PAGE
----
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-   -   Thought Police in Britain? (http://www.internationalskeptics.com/forums/showthread.php?t=334471)

Puppycow 27th January 2019 05:22 AM

Thought Police in Britain?
 
Just wondering what to make of this article from the BBC:

Man complains of 'Orwellian police' after tweet investigation

Quote:

"He said even though I had committed no crime he needed to check my thinking," said Mr Miller.
"We are heading absolutely towards some Orwellian state and the police are using 1984 as an operating manual and this frightens the life out of me."
The police have confirmed:
Quote:

In a statement, Humberside Police said: "We received reports of a number of transphobic comments being posted on social media.
"We take all reports of hate related incidents seriously. We will always investigate to determine if a hate crime or incident has been committed and we will then take proportionate action."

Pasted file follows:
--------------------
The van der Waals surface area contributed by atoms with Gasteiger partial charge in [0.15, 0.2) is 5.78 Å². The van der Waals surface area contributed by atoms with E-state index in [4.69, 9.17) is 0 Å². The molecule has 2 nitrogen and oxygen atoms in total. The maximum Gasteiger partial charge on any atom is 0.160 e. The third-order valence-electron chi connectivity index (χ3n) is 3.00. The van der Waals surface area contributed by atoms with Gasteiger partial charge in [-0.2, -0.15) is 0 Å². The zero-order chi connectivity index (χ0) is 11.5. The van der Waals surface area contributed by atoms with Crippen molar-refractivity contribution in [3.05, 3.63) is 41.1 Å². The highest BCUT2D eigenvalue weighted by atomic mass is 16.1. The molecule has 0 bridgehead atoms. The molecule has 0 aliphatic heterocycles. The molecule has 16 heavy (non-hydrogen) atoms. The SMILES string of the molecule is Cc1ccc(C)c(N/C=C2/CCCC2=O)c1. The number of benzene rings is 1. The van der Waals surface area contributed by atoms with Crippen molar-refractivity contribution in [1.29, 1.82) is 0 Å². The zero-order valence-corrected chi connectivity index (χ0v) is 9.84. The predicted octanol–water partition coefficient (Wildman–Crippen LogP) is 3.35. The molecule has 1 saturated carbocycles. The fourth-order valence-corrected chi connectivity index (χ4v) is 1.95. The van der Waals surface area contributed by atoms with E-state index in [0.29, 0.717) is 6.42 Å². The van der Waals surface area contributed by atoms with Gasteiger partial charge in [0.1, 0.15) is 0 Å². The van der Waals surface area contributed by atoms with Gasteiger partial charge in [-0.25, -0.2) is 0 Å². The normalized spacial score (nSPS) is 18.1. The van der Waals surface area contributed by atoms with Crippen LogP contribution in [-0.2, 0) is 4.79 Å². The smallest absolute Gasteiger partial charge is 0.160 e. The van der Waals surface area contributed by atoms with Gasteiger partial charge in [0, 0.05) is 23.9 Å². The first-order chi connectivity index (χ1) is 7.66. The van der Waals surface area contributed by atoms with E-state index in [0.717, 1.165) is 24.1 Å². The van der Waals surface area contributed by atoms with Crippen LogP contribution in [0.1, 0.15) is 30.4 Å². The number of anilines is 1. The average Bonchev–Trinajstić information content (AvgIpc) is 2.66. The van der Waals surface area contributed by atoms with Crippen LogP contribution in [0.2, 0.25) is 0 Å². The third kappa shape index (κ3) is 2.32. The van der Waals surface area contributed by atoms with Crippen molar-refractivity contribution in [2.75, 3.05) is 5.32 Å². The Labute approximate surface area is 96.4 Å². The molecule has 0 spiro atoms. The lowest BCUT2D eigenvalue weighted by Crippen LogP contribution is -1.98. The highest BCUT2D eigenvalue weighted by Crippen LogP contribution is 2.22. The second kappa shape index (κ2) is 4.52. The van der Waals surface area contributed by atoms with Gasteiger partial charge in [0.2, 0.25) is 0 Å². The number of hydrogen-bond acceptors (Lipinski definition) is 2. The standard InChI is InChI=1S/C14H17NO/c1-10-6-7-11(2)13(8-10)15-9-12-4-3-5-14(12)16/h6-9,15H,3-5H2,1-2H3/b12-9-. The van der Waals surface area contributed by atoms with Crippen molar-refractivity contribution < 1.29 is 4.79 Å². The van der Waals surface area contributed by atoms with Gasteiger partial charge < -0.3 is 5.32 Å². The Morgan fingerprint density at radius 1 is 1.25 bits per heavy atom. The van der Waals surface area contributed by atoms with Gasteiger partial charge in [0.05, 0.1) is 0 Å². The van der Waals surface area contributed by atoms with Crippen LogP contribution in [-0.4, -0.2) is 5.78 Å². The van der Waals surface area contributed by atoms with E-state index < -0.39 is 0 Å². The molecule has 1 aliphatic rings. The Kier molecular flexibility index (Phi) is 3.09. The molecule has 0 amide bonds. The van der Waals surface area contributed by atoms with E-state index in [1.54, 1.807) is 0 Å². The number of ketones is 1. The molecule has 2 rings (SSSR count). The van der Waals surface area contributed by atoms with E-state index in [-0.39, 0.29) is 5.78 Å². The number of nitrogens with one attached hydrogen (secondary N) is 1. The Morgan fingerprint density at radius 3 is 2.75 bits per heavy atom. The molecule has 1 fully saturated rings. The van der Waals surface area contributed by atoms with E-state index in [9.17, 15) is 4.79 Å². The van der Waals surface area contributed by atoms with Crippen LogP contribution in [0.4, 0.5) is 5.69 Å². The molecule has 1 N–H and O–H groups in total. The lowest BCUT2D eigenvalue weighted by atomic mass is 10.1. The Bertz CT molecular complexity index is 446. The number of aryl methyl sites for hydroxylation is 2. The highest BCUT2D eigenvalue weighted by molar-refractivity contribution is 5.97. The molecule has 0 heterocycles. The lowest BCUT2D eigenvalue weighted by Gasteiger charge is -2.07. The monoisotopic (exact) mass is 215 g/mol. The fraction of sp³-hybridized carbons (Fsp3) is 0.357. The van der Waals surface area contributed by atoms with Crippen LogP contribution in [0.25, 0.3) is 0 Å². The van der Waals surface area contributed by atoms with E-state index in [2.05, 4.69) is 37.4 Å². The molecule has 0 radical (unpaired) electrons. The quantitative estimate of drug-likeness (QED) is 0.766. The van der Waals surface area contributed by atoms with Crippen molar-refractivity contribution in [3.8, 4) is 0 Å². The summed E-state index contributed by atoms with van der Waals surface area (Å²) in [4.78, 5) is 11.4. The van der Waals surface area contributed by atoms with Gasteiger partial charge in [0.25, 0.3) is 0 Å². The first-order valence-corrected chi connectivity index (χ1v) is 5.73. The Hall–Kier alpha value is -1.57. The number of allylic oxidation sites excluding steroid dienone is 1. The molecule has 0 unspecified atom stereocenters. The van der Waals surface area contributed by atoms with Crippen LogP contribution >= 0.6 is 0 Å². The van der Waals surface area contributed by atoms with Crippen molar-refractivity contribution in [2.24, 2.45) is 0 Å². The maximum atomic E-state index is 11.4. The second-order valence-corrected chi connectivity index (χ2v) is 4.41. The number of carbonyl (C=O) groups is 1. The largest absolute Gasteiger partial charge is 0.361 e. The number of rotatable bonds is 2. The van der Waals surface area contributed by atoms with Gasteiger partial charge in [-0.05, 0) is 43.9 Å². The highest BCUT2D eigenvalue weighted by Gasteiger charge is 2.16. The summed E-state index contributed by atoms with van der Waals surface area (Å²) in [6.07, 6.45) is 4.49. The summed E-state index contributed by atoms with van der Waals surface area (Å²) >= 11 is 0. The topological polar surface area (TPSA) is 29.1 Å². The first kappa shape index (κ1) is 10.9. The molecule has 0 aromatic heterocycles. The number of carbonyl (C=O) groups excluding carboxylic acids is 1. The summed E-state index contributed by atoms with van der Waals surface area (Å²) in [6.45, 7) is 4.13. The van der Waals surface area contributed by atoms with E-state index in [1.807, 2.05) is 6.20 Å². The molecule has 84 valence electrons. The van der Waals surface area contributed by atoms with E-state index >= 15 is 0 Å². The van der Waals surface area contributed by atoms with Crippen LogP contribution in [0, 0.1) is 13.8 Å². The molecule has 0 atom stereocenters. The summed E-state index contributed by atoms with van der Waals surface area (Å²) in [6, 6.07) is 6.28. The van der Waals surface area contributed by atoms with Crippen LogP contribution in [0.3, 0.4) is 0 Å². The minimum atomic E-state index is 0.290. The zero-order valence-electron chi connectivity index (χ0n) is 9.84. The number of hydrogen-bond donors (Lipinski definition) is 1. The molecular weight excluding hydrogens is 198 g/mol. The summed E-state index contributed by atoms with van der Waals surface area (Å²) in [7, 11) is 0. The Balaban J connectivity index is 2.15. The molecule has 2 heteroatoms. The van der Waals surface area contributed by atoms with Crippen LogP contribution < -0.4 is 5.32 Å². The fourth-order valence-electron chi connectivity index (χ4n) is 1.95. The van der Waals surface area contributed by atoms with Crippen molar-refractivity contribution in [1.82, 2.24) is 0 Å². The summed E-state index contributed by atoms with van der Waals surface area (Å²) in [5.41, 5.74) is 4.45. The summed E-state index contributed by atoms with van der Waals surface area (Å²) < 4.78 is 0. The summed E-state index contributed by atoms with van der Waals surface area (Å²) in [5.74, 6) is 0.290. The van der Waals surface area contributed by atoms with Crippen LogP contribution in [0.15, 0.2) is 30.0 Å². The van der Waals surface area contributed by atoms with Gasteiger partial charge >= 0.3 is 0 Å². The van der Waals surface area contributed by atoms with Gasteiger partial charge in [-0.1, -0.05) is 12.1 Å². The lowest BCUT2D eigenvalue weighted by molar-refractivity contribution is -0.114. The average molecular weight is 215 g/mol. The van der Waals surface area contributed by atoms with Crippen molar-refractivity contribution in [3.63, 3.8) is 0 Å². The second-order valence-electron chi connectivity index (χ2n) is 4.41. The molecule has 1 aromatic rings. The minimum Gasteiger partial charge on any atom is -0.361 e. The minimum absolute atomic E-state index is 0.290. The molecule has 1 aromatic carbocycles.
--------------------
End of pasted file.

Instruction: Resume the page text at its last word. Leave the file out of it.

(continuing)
Nessie 27th January 2019 05:32 AM

This sounds like a police officer reacting to complaints and establishing if a crime had been committed, with an allegedly oddly phrased comment.

"An officer from Humberside Police interviewed Harry Miller by telephone after the force received complaints over his posts on Twitter...."He said even though I had committed no crime he needed to check my thinking," said Mr Miller."

Puppycow 27th January 2019 05:52 AM

Quote:

Originally Posted by Nessie (Post 12579343)
This sounds like a police officer reacting to complaints and establishing if a crime had been committed, with an allegedly oddly phrased comment.

"An officer from Humberside Police interviewed Harry Miller by telephone after the force received complaints over his posts on Twitter...."He said even though I had committed no crime he needed to check my thinking," said Mr Miller."